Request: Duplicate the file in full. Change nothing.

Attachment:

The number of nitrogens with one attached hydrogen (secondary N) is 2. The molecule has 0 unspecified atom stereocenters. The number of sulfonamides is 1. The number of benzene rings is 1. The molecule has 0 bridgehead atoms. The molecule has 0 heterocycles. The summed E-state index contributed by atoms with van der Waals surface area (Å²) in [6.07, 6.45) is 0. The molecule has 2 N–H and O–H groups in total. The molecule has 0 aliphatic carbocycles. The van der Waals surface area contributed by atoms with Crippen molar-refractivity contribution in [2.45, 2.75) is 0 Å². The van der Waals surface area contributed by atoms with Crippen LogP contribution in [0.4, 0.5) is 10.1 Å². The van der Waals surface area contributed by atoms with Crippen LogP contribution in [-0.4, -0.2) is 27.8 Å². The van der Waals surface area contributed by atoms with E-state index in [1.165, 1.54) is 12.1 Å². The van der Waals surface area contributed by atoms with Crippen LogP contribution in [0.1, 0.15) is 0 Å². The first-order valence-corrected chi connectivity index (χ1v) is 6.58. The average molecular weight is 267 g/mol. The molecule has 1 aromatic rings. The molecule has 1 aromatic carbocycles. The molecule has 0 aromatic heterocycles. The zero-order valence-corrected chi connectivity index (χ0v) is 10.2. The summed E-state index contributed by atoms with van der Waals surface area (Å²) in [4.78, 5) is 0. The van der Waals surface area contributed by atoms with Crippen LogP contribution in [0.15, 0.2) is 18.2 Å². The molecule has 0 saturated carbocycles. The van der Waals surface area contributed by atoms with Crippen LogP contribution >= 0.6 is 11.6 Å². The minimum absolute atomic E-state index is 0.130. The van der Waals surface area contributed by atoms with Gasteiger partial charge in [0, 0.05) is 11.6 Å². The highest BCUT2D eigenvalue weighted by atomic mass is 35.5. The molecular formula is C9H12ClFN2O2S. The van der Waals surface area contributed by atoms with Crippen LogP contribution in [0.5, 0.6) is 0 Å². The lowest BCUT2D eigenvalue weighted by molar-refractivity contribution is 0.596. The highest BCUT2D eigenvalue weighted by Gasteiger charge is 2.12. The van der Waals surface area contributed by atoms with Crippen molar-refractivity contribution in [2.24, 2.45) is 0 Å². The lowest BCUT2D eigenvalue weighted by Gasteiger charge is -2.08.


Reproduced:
The number of nitrogens with one attached hydrogen (secondary N) is 2. The molecule has 0 unspecified atom stereocenters. The number of sulfonamides is 1. The number of benzene rings is 1. The molecule has 0 bridgehead atoms. The molecule has 0 heterocycles. The summed E-state index contributed by atoms with van der Waals surface area (Å²) in [6.07, 6.45) is 0. The molecule has 2 N–H and O–H groups in total. The molecule has 0 aliphatic carbocycles. The van der Waals surface area contributed by atoms with Crippen molar-refractivity contribution in [2.45, 2.75) is 0 Å². The van der Waals surface area contributed by atoms with Crippen LogP contribution in [0.4, 0.5) is 10.1 Å². The van der Waals surface area contributed by atoms with Crippen LogP contribution in [-0.4, -0.2) is 27.8 Å². The van der Waals surface area contributed by atoms with E-state index in [1.165, 1.54) is 12.1 Å². The van der Waals surface area contributed by atoms with Crippen LogP contribution in [0.1, 0.15) is 0 Å². The first-order valence-corrected chi connectivity index (χ1v) is 6.58. The average molecular weight is 267 g/mol. The molecule has 1 aromatic rings. The molecule has 1 aromatic carbocycles. The molecule has 0 aromatic heterocycles. The zero-order valence-corrected chi connectivity index (χ0v) is 10.2. The summed E-state index contributed by atoms with van der Waals surface area (Å²) in [4.78, 5) is 0. The van der Waals surface area contributed by atoms with Crippen LogP contribution in [0.15, 0.2) is 18.2 Å². The molecule has 0 saturated carbocycles. The van der Waals surface area contributed by atoms with Crippen LogP contribution >= 0.6 is 11.6 Å². The minimum absolute atomic E-state index is 0.130. The van der Waals surface area contributed by atoms with Gasteiger partial charge in [0, 0.05) is 11.6 Å². The highest BCUT2D eigenvalue weighted by atomic mass is 35.5. The molecular formula is C9H12ClFN2O2S. The van der Waals surface area contributed by atoms with Crippen LogP contribution in [0.5, 0.6) is 0 Å². The lowest BCUT2D eigenvalue weighted by molar-refractivity contribution is 0.596. The highest BCUT2D eigenvalue weighted by Gasteiger charge is 2.12. The van der Waals surface area contributed by atoms with Crippen molar-refractivity contribution in [2.24, 2.45) is 0 Å². The lowest BCUT2D eigenvalue weighted by Gasteiger charge is -2.08.